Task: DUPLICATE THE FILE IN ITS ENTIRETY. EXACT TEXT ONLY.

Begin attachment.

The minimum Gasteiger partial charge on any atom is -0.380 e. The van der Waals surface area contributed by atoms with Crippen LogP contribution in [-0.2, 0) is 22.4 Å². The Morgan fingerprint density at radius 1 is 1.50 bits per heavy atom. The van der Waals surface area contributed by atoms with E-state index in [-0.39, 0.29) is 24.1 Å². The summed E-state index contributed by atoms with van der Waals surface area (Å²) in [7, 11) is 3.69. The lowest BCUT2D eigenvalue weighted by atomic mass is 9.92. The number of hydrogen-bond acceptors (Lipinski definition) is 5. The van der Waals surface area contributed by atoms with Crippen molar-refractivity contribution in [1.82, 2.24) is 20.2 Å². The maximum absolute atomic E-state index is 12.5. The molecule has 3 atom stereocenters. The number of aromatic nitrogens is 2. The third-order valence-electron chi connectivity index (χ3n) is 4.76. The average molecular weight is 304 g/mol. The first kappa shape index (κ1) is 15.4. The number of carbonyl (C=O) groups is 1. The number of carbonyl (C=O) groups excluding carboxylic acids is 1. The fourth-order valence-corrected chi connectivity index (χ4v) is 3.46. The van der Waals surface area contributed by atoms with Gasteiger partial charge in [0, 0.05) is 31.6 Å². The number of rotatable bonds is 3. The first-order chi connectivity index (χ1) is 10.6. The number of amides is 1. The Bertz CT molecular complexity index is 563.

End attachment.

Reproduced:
The minimum Gasteiger partial charge on any atom is -0.380 e. The van der Waals surface area contributed by atoms with Crippen LogP contribution in [-0.2, 0) is 22.4 Å². The Morgan fingerprint density at radius 1 is 1.50 bits per heavy atom. The van der Waals surface area contributed by atoms with E-state index in [-0.39, 0.29) is 24.1 Å². The summed E-state index contributed by atoms with van der Waals surface area (Å²) in [7, 11) is 3.69. The lowest BCUT2D eigenvalue weighted by atomic mass is 9.92. The number of hydrogen-bond acceptors (Lipinski definition) is 5. The van der Waals surface area contributed by atoms with Crippen molar-refractivity contribution in [1.82, 2.24) is 20.2 Å². The maximum absolute atomic E-state index is 12.5. The molecule has 3 atom stereocenters. The number of aromatic nitrogens is 2. The third-order valence-electron chi connectivity index (χ3n) is 4.76. The average molecular weight is 304 g/mol. The first kappa shape index (κ1) is 15.4. The number of carbonyl (C=O) groups is 1. The number of carbonyl (C=O) groups excluding carboxylic acids is 1. The fourth-order valence-corrected chi connectivity index (χ4v) is 3.46. The van der Waals surface area contributed by atoms with Gasteiger partial charge in [0, 0.05) is 31.6 Å². The number of rotatable bonds is 3. The first-order chi connectivity index (χ1) is 10.6. The number of amides is 1. The Bertz CT molecular complexity index is 563.